The events that led to the Battle of Burnt Corn Creek started in early July when Peter McQueen, another Chief who worked with Weatherford. Led a party of warriors down into Spanish controlled Florida where they could purchase gunpowder and shot with money given to them by the British. The Spanish gave this ammunition to his party for hunting purposes but continued to supply the Red Sticks whenever a new group would arrive. At this rate they would have enough ammo to fight in a matter of weeks. Once this became apparent to the militia stationed in Fort Mims they set out in an attempt to intercept McQueen before he could return with the ammunition.
Leading the American militia was colonel Jame Caller who had raised approximately 180 men. The set out East hoping to run into the Red Stick supply train returning from Florida. And on July 27th his scouts located McQueen's party camped along the Burnt Corn Creek completely unaware of callers militiamen. Seizing the opportunity Caller launched the attack. Caught off guard the Red sticks broke for the nearby trees in what appeared to the Americans to be a full blown rout. Believing they had won the Americans began looting the camp and taking the pack horses. But little did they know they Red Sticks quickly regrouped and were preparing to launch an attack of their own. Now on the other side of an ambush the preoccupied militia was scattered into the hills and would not regroup as easily. It took some members of the group two or three weeks to make it back to Fort Mims.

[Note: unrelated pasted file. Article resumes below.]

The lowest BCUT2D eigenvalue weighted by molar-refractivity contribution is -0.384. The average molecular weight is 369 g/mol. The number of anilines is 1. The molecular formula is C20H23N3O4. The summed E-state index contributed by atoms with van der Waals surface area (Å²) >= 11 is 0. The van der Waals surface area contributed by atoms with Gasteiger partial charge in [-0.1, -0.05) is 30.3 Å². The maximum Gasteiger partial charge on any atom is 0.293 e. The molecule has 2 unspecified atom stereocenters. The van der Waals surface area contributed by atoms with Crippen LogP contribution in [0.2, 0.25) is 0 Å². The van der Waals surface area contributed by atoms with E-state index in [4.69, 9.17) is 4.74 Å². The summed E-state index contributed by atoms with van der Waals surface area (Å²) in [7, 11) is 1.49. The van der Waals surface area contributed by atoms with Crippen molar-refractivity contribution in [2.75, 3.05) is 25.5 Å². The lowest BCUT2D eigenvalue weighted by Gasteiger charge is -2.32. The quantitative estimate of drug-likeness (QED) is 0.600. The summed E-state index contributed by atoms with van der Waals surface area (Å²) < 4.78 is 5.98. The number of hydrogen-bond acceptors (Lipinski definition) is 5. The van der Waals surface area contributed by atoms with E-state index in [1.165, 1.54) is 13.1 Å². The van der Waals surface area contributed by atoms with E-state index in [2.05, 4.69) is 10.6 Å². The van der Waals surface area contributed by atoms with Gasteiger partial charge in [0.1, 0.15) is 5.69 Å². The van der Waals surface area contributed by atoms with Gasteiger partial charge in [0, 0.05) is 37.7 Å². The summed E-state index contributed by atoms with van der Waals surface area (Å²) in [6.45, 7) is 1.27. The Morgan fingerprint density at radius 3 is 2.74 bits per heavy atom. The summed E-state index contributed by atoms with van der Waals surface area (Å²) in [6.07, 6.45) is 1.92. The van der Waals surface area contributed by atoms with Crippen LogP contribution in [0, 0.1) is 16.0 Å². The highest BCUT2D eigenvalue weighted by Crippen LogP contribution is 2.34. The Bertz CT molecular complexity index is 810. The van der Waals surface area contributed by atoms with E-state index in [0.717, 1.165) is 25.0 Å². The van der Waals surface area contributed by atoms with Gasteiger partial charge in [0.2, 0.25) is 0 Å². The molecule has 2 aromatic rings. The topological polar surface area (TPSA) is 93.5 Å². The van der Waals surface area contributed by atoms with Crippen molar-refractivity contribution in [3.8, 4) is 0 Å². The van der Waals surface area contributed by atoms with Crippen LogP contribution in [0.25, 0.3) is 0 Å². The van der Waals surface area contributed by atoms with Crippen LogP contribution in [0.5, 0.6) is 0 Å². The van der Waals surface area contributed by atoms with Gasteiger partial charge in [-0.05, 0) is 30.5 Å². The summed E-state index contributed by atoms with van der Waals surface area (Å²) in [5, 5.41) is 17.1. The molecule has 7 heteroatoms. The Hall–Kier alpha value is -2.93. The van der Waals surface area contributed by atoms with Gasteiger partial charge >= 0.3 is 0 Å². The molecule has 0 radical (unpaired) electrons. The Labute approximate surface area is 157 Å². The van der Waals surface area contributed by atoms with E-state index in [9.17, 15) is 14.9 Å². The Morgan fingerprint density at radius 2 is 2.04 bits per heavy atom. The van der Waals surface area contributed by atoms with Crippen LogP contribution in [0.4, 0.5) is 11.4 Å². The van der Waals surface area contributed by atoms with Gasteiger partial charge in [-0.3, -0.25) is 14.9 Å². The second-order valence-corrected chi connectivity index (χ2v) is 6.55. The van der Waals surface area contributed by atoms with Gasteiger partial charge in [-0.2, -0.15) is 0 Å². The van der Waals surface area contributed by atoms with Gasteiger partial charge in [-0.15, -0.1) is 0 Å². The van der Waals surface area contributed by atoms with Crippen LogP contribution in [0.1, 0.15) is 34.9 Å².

The final figures for the battle estimated 10 to 12 Red Sticks killed out of their 80 and only 2 militia killed out of a total of 180. Although the battle seems to be a victory by the Creek Red Sticks the Americans managed to grab or lose most of the ammunition the Creek were transporting.